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Government spending shocks, sovereign risk and the exchange rate regime

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  • Jasper Lukkezen

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  • Dennis Bonam (VU en Tinbergen)

Abstract

Keynesian theory predicts output responses upon a fiscal expansion in a small open economy to be larger under fixed than under floating exchange rates. We analyse the effects of fiscal expansions using a New Keynesian model and find that the reverse holds in the presence of sovereign default risk. By raising sovereign risk, a fiscal expansion worsens private credit conditions and reduces consumption; these adverse effects are offset by exchange-rate depreciation and a rise in exports under a float, yet not under a peg. We find that output responses can even be negative when exchange rates are held fixed, suggesting the possibility of expansionary fiscal consolidations.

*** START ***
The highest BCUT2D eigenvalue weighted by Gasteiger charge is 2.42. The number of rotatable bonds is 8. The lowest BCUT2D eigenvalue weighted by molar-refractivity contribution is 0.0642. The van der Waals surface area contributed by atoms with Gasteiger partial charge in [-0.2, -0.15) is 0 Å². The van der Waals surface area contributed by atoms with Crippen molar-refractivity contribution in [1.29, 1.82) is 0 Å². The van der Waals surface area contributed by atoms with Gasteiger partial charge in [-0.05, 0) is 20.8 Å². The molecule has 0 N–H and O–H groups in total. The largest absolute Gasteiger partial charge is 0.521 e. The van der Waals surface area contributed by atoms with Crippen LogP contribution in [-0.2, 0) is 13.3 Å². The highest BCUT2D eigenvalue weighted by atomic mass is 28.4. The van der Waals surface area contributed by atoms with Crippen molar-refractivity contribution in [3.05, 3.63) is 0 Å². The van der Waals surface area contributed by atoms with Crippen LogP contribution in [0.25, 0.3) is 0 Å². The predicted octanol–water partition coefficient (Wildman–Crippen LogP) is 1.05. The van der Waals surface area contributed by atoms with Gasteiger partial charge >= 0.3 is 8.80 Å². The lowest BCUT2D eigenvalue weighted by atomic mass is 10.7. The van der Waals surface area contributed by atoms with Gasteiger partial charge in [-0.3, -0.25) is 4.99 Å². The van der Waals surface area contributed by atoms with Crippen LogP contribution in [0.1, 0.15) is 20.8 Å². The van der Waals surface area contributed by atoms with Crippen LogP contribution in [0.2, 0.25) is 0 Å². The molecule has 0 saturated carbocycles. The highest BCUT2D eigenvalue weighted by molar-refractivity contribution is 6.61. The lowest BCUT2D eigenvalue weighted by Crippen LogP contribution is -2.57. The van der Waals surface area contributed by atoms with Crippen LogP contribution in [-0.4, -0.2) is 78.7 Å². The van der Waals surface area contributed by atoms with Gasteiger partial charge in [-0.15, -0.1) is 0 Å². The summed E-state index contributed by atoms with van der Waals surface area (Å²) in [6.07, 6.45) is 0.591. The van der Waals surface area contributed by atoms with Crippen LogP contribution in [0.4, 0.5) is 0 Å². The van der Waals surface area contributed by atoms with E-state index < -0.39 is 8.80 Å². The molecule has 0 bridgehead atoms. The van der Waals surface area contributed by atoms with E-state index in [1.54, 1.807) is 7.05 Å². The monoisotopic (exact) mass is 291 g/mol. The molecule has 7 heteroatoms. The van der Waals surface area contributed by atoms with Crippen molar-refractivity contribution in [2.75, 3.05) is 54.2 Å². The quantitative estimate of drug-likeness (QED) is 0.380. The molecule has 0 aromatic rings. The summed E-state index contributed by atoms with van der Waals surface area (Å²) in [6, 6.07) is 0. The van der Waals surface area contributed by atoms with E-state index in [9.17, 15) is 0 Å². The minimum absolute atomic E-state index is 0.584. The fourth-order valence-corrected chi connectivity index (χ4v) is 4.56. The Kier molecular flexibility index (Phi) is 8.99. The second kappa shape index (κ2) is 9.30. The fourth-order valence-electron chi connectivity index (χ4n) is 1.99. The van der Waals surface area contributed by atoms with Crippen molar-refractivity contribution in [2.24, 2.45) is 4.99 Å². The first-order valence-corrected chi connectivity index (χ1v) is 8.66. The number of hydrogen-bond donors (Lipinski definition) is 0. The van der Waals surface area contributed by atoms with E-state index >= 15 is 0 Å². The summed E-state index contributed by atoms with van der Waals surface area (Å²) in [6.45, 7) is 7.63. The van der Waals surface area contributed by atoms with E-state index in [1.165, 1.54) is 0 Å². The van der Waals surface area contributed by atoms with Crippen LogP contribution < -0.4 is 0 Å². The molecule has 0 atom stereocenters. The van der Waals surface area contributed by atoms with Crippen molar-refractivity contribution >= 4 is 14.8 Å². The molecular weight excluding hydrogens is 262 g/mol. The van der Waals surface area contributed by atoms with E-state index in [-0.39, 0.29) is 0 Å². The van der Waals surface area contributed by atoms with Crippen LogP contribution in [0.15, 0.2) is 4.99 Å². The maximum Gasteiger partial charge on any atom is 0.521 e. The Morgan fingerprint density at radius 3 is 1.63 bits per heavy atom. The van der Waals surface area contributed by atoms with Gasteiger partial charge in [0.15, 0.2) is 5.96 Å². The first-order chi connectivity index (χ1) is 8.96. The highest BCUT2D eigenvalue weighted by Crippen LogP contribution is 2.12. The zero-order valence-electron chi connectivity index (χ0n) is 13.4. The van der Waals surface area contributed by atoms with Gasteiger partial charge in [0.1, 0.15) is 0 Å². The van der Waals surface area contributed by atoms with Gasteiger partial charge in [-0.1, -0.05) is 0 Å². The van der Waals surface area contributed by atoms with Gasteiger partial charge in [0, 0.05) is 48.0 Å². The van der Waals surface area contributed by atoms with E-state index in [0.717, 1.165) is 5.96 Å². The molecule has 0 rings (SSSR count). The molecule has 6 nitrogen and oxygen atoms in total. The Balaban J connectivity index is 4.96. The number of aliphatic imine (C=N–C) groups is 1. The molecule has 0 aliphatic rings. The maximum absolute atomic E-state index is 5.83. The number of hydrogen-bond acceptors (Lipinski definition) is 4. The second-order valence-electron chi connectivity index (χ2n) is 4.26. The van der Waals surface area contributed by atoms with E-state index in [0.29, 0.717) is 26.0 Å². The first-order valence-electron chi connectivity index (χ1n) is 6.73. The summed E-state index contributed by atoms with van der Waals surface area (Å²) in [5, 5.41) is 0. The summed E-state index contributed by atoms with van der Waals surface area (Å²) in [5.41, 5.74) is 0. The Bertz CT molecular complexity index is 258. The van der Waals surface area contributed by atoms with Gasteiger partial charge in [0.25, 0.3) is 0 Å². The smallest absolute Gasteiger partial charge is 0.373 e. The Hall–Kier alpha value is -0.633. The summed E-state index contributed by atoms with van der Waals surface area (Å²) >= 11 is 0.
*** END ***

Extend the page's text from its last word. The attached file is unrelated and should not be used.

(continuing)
Suggested Citation

  • Jasper Lukkezen & Dennis Bonam (VU en Tinbergen), 2014. "Government spending shocks, sovereign risk and the exchange rate regime," CPB Discussion Paper 263, CPB Netherlands Bureau for Economic Policy Analysis.
  • Handle: RePEc:cpb:discus:263
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    Cited by:

    1. Foroni, Claudia & Ravazzolo, Francesco & Sadaba, Barbara, 2018. "Assessing the predictive ability of sovereign default risk on exchange rate returns," Journal of International Money and Finance, Elsevier, vol. 81(C), pages 242-264.

    More about this item

    JEL classification:

    • E32 - Macroeconomics and Monetary Economics - - Prices, Business Fluctuations, and Cycles - - - Business Fluctuations; Cycles
    • E52 - Macroeconomics and Monetary Economics - - Monetary Policy, Central Banking, and the Supply of Money and Credit - - - Monetary Policy
    • E62 - Macroeconomics and Monetary Economics - - Macroeconomic Policy, Macroeconomic Aspects of Public Finance, and General Outlook - - - Fiscal Policy

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